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#754: Internet is Running Out of Addresses, Precise Volume Adjustment, Less Can Be More, Preview Within An Icon


Happy Tuesday,

Yesterday was the first real thaw of the season. Foot-thick sheets of ice slid off rooftops, including the one right over my head, and the river is rising. Roads are still flanked by massive, dense snowbanks, and all the meltwater doesn’t have anywhere to go. With temperature expected to fall to the lower teens tonight and tomorrow, we might have some very interesting driving in the coming days. It’s never fun when your road turns to mud, and tire tracks freeze in place only to be removed by snowpack or snowplow.

Owen is enjoying the weather, though. He’s spent a good chunk of the morning outside, mostly laying down on top of the highest snowbank in the parking lot, staring across the field at the still-frozen river. Soon enough I’ll have to go fetch him from the river, in warm Spring weather.

We still have a good number of used MacBooks that were tested and cleaned up by Small Dog technicians. They’re an excellent value at only $599, and they come with MacOS X Snow Leopard and iLife ’11 (the very latest software from Apple).

As always, thanks for reading, and keep in touch.


  The Internet is Running Out of Addresses  

I’ve written in past Tech Tails about IP (Internet Protocol) addresses, and how every single device connected to the Internet needs to have its own IP address. Under the current system, known as IPv4, the addresses are formed as four groups of up to three digits. Each group of digits can go from 1 to 255, but no higher than 255. For example, Google’s IP address is currently When you type in a web address in your browser, it’s actually translated into an IP address by DNS servers.

The problem with IPv4 is that the four groups of up to three digits only allows so many unique addresses. It must’ve been hard to imagine in the early days of the Internet that so many billions of addresses would be needed, but here we are and some experts claim that we have less than a year before the last address is taken.

I’m not sure I’m ready to fill my basement with canned goods and iodine tablets quite yet. But just in case we find ourselves in an era of an overpopulated Internet, there is another protocol called IPv6 that will replace IPv4 over time. The new protocol boasts an address allocation (number of possible addresses) with so many zeroes after it that I can’t even think how to pronounce the number.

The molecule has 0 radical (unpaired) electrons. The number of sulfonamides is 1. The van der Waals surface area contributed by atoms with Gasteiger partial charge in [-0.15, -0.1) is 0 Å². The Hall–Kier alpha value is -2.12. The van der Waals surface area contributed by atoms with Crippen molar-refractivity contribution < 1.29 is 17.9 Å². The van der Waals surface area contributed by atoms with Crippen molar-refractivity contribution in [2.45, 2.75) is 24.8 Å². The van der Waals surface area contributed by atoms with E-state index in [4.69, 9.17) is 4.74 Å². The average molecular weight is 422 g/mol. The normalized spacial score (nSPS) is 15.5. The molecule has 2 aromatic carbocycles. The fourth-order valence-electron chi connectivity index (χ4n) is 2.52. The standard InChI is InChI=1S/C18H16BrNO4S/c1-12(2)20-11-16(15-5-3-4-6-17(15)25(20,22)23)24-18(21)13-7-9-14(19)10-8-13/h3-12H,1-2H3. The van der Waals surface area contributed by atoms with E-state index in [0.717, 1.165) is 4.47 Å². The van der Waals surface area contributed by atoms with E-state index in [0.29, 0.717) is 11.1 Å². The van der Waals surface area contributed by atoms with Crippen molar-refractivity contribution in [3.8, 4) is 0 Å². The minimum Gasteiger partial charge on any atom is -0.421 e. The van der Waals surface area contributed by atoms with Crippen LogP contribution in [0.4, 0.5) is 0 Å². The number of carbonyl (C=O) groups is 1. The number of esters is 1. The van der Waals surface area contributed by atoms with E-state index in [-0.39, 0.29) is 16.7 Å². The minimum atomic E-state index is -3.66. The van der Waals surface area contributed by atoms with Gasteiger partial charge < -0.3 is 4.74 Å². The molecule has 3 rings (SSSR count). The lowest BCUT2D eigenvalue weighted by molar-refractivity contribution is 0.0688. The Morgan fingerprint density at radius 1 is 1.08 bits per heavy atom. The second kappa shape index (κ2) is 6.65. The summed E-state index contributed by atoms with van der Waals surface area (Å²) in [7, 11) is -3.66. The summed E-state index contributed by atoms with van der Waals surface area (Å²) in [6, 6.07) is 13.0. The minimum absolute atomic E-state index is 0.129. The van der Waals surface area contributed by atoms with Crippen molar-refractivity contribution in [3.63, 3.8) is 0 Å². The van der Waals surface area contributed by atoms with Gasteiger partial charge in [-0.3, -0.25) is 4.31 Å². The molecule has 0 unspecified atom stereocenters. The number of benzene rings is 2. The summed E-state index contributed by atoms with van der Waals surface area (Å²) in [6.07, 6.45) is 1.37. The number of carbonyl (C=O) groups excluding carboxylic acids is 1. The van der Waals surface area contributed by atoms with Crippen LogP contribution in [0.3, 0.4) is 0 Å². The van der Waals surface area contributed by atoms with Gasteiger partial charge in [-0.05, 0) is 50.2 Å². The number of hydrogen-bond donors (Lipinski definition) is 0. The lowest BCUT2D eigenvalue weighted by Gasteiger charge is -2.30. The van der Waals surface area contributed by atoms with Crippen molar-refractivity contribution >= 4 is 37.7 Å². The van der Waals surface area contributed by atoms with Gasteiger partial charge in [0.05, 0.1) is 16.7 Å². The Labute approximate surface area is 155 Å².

Needless to say, this transition will take time, and in some cases users may see some speed issues. The IPv4 and IPv6 networks will essentially be two different Internets, and there will have to be “translating” services, or gateways, to bridge between the two networks. These gateways will certainly be bottlenecks.

The whole protocol and the transition from IPv4 to IPv6 is going to take some time and there will likely be bumps along the way. But there’s really no need to panic as some have suggested. There’s a wealth of information out there about the transition and the protocol itself. Wikipedia, as is so often the case, is a great place to start.

  Tip of the Week: Precise Volume Adjustment  

We’ve all been there. You arrive at the office intent on listening to your tunes, only to discover you’ve left your headphones at home. At Small Dog, a quick trip to the warehouse to browse our inventory for a replacement set is all that’s required, but many are without that luxury. So lets say you’re sitting at your desk in complete silence, and decide that ‘Pyromania’ simply needs to happen now! How can you pull it off without disturbing your co-workers? Easy.